a catalytic emissions trap comprising a catalyst, wherein the catalytic emissions trap is configured such that the gaseous stream contacts the catalyst as the gaseous stream flows through the catalytic emissions trap, wherein particulate matter in the gaseous stream is reduced by 30% or more; and
a particulate matter indicator for outputting a result to a user, wherein the result is the amount that particulate matter in the gaseous stream has been reduced.
42. The system of claim 41, wherein the system comprises a first catalytic emissions trap comprising a first catalyst and a second catalytic emissions trap comprising a second catalyst.
43. The system of claim 42, wherein the second catalytic emissions trap is positioned upstream from the first catalytic emissions trap.
44. The system of claim 41, wherein the particulate matter comprises particulate matter and particulate matter precursors.
45. The system of claim 44, wherein the particulate matter comprises hydrocarbons.
46. The system of claim 45, wherein the system is configured to oxidize hydrocarbons.
47. The system of claim 44, wherein the particulate matter comprises SO2 and SO3.
48. The system of claim 47, wherein the system is configured to reduce SO3 to SO2.
49. The system of claim 41, wherein the source of the gaseous stream is a combustion source.
50. The system of claim 41, further comprising a controller configured to control the gas hourly space velocity of the gaseous stream.
51. The system of claim 50, wherein the controller is configured to adjust the gas hourly space velocity of the gaseous stream based on the amount of particulate matter in the gaseous stream.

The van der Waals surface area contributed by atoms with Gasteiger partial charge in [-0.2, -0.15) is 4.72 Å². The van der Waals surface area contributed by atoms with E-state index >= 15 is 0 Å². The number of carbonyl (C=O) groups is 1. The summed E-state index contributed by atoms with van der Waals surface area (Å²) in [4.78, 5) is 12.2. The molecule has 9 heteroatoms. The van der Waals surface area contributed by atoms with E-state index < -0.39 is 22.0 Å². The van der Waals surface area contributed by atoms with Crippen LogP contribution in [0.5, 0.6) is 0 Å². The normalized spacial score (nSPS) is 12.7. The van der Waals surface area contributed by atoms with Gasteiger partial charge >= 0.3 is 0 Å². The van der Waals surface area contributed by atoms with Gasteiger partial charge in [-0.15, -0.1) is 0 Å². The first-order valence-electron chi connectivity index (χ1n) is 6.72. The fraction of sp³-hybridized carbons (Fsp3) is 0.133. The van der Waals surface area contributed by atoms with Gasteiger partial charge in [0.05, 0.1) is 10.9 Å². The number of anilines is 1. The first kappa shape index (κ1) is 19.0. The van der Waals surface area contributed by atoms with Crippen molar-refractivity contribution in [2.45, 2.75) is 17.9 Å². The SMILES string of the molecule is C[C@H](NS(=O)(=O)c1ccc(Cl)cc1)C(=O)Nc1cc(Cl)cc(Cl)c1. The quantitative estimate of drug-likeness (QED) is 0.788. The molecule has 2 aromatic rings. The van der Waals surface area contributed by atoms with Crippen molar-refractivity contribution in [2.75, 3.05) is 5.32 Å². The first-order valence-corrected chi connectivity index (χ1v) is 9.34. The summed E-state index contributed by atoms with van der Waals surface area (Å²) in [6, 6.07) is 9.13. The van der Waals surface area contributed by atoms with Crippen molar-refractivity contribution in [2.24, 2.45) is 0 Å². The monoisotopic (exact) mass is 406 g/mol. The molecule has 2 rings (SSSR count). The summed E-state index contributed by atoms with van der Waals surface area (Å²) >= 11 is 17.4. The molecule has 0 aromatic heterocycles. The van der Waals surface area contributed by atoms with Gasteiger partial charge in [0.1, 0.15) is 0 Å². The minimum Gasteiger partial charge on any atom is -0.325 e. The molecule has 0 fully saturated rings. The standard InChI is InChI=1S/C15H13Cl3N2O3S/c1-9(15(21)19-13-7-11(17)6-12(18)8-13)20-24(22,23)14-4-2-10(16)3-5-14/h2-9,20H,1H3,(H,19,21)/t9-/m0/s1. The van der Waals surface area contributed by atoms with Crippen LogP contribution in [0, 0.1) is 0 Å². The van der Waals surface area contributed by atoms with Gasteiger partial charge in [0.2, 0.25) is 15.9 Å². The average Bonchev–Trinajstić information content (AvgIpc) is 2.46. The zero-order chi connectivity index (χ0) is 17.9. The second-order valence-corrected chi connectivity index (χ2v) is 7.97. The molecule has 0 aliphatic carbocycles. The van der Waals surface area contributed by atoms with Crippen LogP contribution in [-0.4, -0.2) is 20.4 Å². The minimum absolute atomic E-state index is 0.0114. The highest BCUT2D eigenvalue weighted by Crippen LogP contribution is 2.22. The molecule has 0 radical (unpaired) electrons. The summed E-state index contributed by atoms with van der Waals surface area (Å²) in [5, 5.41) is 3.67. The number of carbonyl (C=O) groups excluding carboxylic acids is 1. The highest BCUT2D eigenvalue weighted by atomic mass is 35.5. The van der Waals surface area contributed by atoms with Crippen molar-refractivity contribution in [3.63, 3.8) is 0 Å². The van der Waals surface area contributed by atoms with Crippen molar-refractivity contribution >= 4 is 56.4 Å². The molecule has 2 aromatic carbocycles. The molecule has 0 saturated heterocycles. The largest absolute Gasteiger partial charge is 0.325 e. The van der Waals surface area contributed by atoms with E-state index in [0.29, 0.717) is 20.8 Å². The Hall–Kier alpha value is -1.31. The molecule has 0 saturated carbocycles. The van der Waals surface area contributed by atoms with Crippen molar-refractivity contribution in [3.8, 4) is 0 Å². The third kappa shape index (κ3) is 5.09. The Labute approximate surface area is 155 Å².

52. The system of claim 41, wherein the catalytic emissions trap comprises an isolatable catalytic emissions trap.
53. The system of claim 52, wherein the isolatable catalytic emissions trap comprises a first flow regulator positioned upstream from the catalyst and a second flow regulator positioned downstream from the catalyst.
54. The system of claim 53, wherein the first flow regulator comprises a first damper and the second flow regulator comprises a second damper, wherein the first damper and the second damper are configured to isolate the isolatable catalytic emissions trap from a flow of the gaseous stream.
55. The system of claim 52, further comprising a seal configured to substantially seal the isolatable catalytic emissions trap from a flow of the gaseous stream.
56. The system of claim 52, further comprising a regeneration gaseous stream source.
57. The system of claim 56, wherein the regeneration gaseous stream source comprises a hydrocarbon reformer.
58. The system of claim 56, further comprising a push-pull gas distribution system configured to move the regeneration gaseous stream from the regeneration gaseous stream source through the isolatable catalytic emissions trap.
59. A system for regenerating a catalytic emissions trap, the system comprising:
a regeneration gaseous stream source;
an isolatable catalytic emissions trap comprising a catalyst and a sorber; and
a push-pull gas distribution system configured to move a regeneration gaseous stream from the regeneration gaseous stream source through the isolatable catalytic emissions trap.